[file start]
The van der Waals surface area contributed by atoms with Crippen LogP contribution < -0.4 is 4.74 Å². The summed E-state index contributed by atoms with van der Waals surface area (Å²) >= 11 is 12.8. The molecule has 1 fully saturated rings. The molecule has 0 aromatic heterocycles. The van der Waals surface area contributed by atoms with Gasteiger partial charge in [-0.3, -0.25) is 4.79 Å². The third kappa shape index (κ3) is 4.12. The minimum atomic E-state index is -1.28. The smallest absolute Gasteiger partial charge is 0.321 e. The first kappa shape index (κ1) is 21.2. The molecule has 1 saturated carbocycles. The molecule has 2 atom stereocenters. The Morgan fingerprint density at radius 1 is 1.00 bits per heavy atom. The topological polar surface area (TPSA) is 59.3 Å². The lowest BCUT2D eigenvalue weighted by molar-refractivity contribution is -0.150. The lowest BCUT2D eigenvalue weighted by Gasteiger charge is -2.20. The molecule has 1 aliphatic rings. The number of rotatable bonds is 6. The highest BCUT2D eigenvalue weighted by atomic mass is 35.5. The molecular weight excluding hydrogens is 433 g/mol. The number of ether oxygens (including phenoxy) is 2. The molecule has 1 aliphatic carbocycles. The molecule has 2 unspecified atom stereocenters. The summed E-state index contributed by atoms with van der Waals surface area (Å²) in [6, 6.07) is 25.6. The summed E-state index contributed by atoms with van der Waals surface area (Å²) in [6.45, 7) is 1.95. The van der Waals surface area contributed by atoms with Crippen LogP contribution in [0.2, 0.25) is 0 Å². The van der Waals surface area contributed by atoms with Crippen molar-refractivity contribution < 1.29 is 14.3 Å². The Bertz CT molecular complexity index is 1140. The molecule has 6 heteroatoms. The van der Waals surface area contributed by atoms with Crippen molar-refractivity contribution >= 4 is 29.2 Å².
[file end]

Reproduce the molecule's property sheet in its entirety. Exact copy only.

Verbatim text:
The van der Waals surface area contributed by atoms with Crippen LogP contribution < -0.4 is 4.74 Å². The summed E-state index contributed by atoms with van der Waals surface area (Å²) >= 11 is 12.8. The molecule has 1 fully saturated rings. The molecule has 0 aromatic heterocycles. The van der Waals surface area contributed by atoms with Gasteiger partial charge in [-0.3, -0.25) is 4.79 Å². The third kappa shape index (κ3) is 4.12. The minimum atomic E-state index is -1.28. The smallest absolute Gasteiger partial charge is 0.321 e. The first kappa shape index (κ1) is 21.2. The molecule has 1 saturated carbocycles. The molecule has 2 atom stereocenters. The Morgan fingerprint density at radius 1 is 1.00 bits per heavy atom. The topological polar surface area (TPSA) is 59.3 Å². The lowest BCUT2D eigenvalue weighted by molar-refractivity contribution is -0.150. The lowest BCUT2D eigenvalue weighted by Gasteiger charge is -2.20. The molecule has 1 aliphatic rings. The number of rotatable bonds is 6. The highest BCUT2D eigenvalue weighted by atomic mass is 35.5. The molecular weight excluding hydrogens is 433 g/mol. The number of ether oxygens (including phenoxy) is 2. The molecule has 1 aliphatic carbocycles. The molecule has 2 unspecified atom stereocenters. The summed E-state index contributed by atoms with van der Waals surface area (Å²) in [6, 6.07) is 25.6. The summed E-state index contributed by atoms with van der Waals surface area (Å²) in [6.45, 7) is 1.95. The van der Waals surface area contributed by atoms with Crippen LogP contribution in [0.2, 0.25) is 0 Å². The van der Waals surface area contributed by atoms with Crippen molar-refractivity contribution < 1.29 is 14.3 Å². The Bertz CT molecular complexity index is 1140. The molecule has 6 heteroatoms. The van der Waals surface area contributed by atoms with Crippen molar-refractivity contribution >= 4 is 29.2 Å².